Also please try and stick to simple objects that you can have in front of you. photos and all are good but nothing beats the real thing. If you are trying to get help for your personal painting you may have more luck at critique section.
Posting steps is optional! But it helps to see how u are approaching things.
Few general things about PS.
Canvas size, since bigger is better in digital medium and NO u should avoid blowing up ur image for the sake of printing! try and work zoomed out. open another window by going to Window > Arrange > New window, this will bring up another window so you can see the smaller size while u work on details on the other window. 600px 800px is a good size for online viewing.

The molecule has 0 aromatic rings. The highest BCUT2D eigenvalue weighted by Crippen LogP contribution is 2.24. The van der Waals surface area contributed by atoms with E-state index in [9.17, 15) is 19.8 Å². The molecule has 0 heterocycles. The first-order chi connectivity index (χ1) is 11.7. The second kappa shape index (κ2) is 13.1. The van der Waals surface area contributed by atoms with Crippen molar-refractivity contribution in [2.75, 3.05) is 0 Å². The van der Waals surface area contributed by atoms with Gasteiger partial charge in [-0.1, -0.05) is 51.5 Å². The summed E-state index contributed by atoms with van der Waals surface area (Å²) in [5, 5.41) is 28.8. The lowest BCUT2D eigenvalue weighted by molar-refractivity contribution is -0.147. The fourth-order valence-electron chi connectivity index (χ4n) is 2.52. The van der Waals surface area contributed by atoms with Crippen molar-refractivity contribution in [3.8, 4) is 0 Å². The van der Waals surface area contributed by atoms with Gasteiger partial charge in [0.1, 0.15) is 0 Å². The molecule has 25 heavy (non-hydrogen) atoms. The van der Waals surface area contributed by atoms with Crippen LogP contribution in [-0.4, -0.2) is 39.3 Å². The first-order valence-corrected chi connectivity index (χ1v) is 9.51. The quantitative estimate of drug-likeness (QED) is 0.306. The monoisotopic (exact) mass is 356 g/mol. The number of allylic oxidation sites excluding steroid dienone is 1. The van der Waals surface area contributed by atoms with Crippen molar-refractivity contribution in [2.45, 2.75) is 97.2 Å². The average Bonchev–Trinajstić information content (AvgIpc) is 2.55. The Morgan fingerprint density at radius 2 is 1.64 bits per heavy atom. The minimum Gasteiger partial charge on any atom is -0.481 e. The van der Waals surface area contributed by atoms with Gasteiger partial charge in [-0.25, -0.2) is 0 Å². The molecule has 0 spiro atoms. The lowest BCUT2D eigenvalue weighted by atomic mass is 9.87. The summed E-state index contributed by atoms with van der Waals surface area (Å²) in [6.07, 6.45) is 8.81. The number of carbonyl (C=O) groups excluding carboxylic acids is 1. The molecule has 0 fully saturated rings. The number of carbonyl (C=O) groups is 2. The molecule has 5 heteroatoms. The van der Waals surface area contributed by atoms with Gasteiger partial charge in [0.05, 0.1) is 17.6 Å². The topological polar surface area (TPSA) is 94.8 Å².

I tend to paint at 50% zoomed out. So I have some room to add details at 100% if required, but even this isn't all that big. Remember, to print an a4 you will need approx. 2500px 3500px canvas size.
Oh Tablet, if you don't have one, you should invest in one, preferrably wacom. If you paint with a mouse it can seriously have health issues, well from my experience at least. A tablet will give you so much more freedom and same you time! This is a no brainer!
BLENDING, now last thread did focus a bit on blending in PS, while this is important, I think it's more beneficial for us to see the blocks and planes. To figure out where soft blending happens and where it's a hard edge of two colours meeting up. If we sort of see this first the blending becomes a part of process and certainly give u a better result. having said that it's too much to discuss here I guess, and for the sake of this thread, try and not to be too attached to blending but rather observe and apply similar effect to your paintings. Remember NOT everything just blends together! it's a mix & match and it's just matter of figuring out where.